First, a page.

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Sappho, a Greek poet born on the island of Lesbos in the 7th century BCE, was renowned for her lyric poetry. Lyric poetry is ancient, and just like the name implies, was intended to be sung to musical accompaniment. Its goal was to express emotion, and it was usually delivered in the first person (where the poet/narrator/singer) is the "speaker." Sappho's style, however, was unique in that she was an proto-Imagist.
The Imagist movement came into being in the early 20th century, and it favored absolute focus on images with no wasted words. Ezra Pound, one of its founders, is probably best known for his short Imagist poem, "In a Station of the Metro":
The apparition of these faces in the crowd:
Petals on a wet, black bough.
The images portrayed are intended to not just paint a picture, but convey the feeling of the poet, the sense of being there (in the metro, in this case) and the melancholy and loneliness the poet feels, even within the crush of people.
Here is a fragment--for such is all we have left--of Sappho's poetry:
Leave Kriti and come here to this holy temple with your graceful grove of apple trees and altars smoking with frankincense. Icy water babbles through apple branches and roses leave shadow on the ground and bright shaking leaves pour down profound sleep. Here is a meadow where horses graze amid wild blossoms of the spring and soft winds blow aroma of honey. Afroditi, take the nectar and delicately pour it into gold wine cups and mingle joy with our celebration.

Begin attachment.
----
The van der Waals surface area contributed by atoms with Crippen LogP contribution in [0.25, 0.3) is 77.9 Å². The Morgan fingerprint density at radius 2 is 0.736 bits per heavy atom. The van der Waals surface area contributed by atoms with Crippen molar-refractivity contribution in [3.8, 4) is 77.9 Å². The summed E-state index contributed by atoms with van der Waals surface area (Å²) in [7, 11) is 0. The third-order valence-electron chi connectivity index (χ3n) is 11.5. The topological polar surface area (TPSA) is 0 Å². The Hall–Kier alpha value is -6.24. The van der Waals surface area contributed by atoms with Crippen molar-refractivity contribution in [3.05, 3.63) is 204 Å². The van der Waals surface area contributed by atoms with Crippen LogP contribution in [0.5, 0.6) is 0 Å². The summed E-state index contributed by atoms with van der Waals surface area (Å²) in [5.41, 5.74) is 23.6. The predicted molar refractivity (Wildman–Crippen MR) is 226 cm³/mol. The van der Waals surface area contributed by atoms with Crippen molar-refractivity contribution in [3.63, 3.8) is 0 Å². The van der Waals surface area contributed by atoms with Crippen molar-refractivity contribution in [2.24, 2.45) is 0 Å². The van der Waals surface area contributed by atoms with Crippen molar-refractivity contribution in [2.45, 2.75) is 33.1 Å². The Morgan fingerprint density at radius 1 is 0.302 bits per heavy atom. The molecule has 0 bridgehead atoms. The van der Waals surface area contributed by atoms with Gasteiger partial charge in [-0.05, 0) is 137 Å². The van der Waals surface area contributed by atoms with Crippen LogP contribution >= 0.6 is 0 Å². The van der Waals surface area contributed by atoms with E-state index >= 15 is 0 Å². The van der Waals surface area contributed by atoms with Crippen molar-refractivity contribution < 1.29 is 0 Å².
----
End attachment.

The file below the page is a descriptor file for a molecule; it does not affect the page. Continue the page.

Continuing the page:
Note the intense focus on images. It would be easier to say, "Leave Crete and come to me in Paradise, where Aphrodite herself will pour our wine," but we wouldn't feel the peace and romance we get from her images, in which "leaves pour down / profound sleep" and "soft winds / blow aroma."
Compare, then, to H.D.'s work (from "Sea Poppies":
fluted with gold,
fruit on the sand
marked with a rich grain,
spilled near the shrub-pines
to bleach on the boulders....
Again, instead of regular meter and constrained (often unnatural) styles and obscure images, favored by Classical Poets and to a lesser extent, the Romantics, H.D.'s work was focused almost entirely upon clarity of image, and the feeling those images evoke. Here, we are with her on the seashore observing that sea poppies are "fluted with gold"--the look rich, evoking the words of Jesus ("Observe the lilies of the field; they toil not, neither do they spin. Yet Solomon in all his glory was not arrayed like one of these!"); they are "fruit on the sand" with a "rich grain"--"treasure" that most people don't even notice. We are thus conspiring with her, having discovered, with her, a hidden treasure.
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